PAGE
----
After completing their service, many ex-Liwa Fatemiyoun fighters were frustrated that the Iranian government proved slow in fulfilling all their demands. Most importantly, fighters struggled to secure the promised benefits such as salaries, housing, and jobs due to Iran's difficult economic situation and cases of Iranian officials stalling in regards to payouts. The families of fallen fighters have also struggled to secure benefits and visas.[12]

Though some Afghan sub-commanders of Liwa Fatemiyoun are veterans of several wars, including the Iran–Iraq War and the Afghan Civil War (1996–2001),[3] new recruits of the unit generally lack combat experience.[5] The recruits are given just a few weeks of training, armed, and flown to Syria via the Iraq–Syria–Iran air bridge. These soldiers are used as shock troopers, spearheading numerous important pro-government offensives alongside Iranian, Iraqi, and Hezbollah troops. Most of them operate as light infantry, although some receive more thorough training and can work as tank crews.[47]

Parts of Liwa Fatemiyoun have been trained by the Russian Armed Forces.[3] As the unit is often used in those war zones where the most intense fighting takes place[3] despite its sometimes inadequate training,[5] observers believe that Liwa Fatemiyoun fighters often act as "cannon fodder".[3][5] By 2020, analysts such as Philip Symth argued that the "cannon fodder" troops of the unit had been mostly weeded out, leaving only a hardened core of fighters.[3]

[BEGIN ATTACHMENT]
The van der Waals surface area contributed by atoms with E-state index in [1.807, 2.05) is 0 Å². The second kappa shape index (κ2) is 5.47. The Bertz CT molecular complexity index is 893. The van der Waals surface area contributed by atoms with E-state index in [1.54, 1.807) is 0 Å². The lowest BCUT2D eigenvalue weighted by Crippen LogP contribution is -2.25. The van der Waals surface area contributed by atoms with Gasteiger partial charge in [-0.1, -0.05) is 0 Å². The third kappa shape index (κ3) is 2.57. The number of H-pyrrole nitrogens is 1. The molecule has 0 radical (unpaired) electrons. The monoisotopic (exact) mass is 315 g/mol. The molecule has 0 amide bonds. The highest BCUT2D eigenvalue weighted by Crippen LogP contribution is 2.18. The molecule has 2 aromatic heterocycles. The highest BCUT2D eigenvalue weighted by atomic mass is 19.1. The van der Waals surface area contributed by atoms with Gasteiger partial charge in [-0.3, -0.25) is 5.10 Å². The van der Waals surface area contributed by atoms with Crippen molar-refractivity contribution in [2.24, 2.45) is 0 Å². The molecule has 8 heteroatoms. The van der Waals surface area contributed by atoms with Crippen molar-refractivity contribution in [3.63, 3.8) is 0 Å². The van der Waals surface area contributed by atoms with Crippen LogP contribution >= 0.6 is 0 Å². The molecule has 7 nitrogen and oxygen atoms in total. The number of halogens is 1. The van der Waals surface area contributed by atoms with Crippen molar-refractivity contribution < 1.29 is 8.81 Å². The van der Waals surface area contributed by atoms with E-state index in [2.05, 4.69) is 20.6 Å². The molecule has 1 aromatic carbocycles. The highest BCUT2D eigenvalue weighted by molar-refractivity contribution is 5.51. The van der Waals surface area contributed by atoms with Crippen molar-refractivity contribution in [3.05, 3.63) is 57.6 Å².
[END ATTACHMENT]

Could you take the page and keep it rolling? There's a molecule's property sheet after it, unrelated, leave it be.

Relationship with Hezbollah Afghanistan[edit]

According to researcher Phillip Smyth, Liwa Fatemiyoun and Hezbollah Afghanistan were originally different groups, but showed such great overlap in ideology and membership by 2014 that they had become "incorporated".[4] In contrast, researcher Oved Lobel continued to regard Liwa Fatemiyoun and Hezbollah Afghanistan as separate organizations in 2018, though both were part of Iran's "regional proxy network".[30] Other sources such as Jihad Intel and Arab News have treated the two as the same organization.[6][48] Researcher Michael Robillard called Liwa Fatemiyoun a "branch of Hezbollah Afghanistan".[49]

Accusations of war crimes[edit]

According to Human Rights Watch, Liwa Fatemiyoun has recruited child soldiers, some of whom were as young as 14.[45]

Designation as terrorist organization[edit]

In 2019, the United States and Canada each declared the Fatemiyoun a terrorist organization.[50] According to then Treasury Secretary Steven Mnuchin, the designation of the Fatemiyoun as a terrorist organization was part of an "ongoing pressure campaign to shut down the illicit networks the [Iranian] regime uses to export terrorism and unrest across the globe.”[51]

See also[edit]


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Further reading[edit]